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cFosSpeed and Nagle’s Algorithm

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Post by Dr.Flay on Sun Feb 09, 2020 5:00 pm

I asked about this in 2018 and got no reply.
So I ended up doing tests with a willing game server host, and what you need to know is this;
It suits some games and not others.
It tends to suit some game servers better.

If the game sends lots of map data etc. you should leave it on to benefit from the throughput.
If the game only sends and receives location and control data because all the resources are pre-installed, disabling Nagling may improve your ping and game response times.
This is also true for game servers. If the server is only a hub for connectivity and command, and no map data is sent, or a different server is used for the actual map data, then disabling Nagling can speed up the response with all the clients.

The tests were done using a publicly hosted UT99 and the server admin reported a very noticeable improvement.

I would recommend using the handy tweaker tool from speedguide.net as you can access the relevant registry options in a more convenient way, and keep backups when you make changes.

I would say that in this age the way most online games work, changing this setting will be detrimental for most people.
Server admin may want to contemplate it depending on the game they host, as they are likely to see the biggest improvement depending on the game and the way data is delivered.
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Post by RamboNTanga on Wed Dec 11, 2019 6:52 am

Could this possibly be controlled with cFosSpeed?
It would be interesting to try and understand how it could affect the overall performance of the systems and if it benefits at all. As from many recommendations online it should be disabled, but I guess it has some scenarios that would be enough justification for Windows to have it enabled by default.

Many games use UDP for faster response but does Windowsn implementation do anything for this packets too?

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Post by El Narizon on Sat Nov 30, 2019 3:21 pm

I tested it and it killed the Network connection to/via the Router to the internet completely.
After re-enabling it (default) and rebooting the network was available again.
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Post by cFos Chris on Wed Nov 27, 2019 2:27 pm

cFosSpeed transmits packets as they are and doesn't change them usually (apart from messing with RWIN and related stuff). If Nagle's algorithm is active and hence two packets are sent instead of one, cFosSpeed will not interfere or un-nagle in any way.

My opinion is that Nagle's algorithm schould be enabled by default. Otherwise, as you say, other application could be aversely affected. With regard to games: the game itself should set the TCP_NODELAY socket option if it wants to lower the delay by disabling Nagle's algorithm.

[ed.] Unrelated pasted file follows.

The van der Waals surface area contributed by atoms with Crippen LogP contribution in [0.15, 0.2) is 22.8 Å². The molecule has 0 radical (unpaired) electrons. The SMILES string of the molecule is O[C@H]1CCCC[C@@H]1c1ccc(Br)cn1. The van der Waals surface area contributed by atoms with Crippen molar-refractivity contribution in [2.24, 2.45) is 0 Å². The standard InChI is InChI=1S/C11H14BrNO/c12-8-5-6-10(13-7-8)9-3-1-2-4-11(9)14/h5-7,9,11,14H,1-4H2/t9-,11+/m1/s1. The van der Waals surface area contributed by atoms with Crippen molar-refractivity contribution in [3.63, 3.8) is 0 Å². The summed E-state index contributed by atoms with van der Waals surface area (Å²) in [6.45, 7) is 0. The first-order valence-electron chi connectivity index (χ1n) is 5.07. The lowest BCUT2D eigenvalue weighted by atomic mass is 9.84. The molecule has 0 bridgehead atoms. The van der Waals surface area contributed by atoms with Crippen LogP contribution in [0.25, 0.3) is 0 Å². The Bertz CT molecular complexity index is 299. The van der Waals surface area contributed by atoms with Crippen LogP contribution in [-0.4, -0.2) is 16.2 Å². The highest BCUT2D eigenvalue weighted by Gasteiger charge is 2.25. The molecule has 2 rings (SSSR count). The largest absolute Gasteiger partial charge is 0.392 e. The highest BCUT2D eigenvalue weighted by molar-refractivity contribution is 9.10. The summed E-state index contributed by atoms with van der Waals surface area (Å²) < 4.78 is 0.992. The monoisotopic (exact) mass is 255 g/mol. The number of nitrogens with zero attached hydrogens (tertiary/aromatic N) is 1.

Please note that it only affects TCP, not UDP, not ping (ICMP).
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Post by El Narizon on Mon Nov 11, 2019 1:17 pm

Interesting topic.

I also would like to see a response.
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Post by Knightmare on Thu Sep 19, 2019 5:47 am

Hello,

I had a questions about how Nagle’s Algorithm works with cFosSpeed in regards to packets. I was doing some research on how to optimize my Windows 10 system for gaming, and one of the steps in the article said to disable Nagle’s Algorithm via Windows Registry. Looking at the description of what Nagle’s Algorithm actually does got me thinking about how it would impact cFosSpeed or if cFosSpeed is somehow a replacement for this feature:

Nagle’s algorithm essentially bundles data packets at the cost of a smoother internet connection. Having Nagle’s algorithm enabled on your computer may contribute to latency issues when playing games online.

This site had a more detailed description:

Nagle Algorithm: It is mean to develop the efficiency of TCP/ IP networks by reducing the number of packets that required sending over the network. This is designed by an engineer named John Nagle so; it is named as Nagle Algorithm. It works by combining very little data packets together but frequently at the expense of real-time responsiveness as the algorithm delays in sending small outgoing messages until they together reach the desired amount of bytes to make them “worth” sending. Nagle Algorithm is enabled by default in Windows 7 and the succeeding versions. This algorithm was designed to avoid problems like small packets known as tinygrams, on slow networks. The algorithm says that TCP/IP connection can have only one outstanding small segment that has not yet been acknowledged. The definition of “small” differs but generally it is defined as “less than the segment size”, which on ethernet is about 1500 bytes. Nagle’s algorithm facilitates in controlling blocking when small packets are sent constantly by TCP. And when it is enabled, this helps to prevent a flood of these packets.

However, there were other sites I found that went on to claim you should only disable the algorithm for a temporary period of time, since the algorithm is used by Windows (duh) to perform certain tasks, such as Windows updates and any other Windows tool that uses the internet. I don't believe that any sort of manual registry configuration should be labeled as a temporary solution; if you make a manual change in the registry, it's something that you want to be permanent, since it's difficult to navigate. I didn't know if anyone had any insight about this feature in Windows and how this might impact cFosSpeed--if at all.

Thank you in advance!

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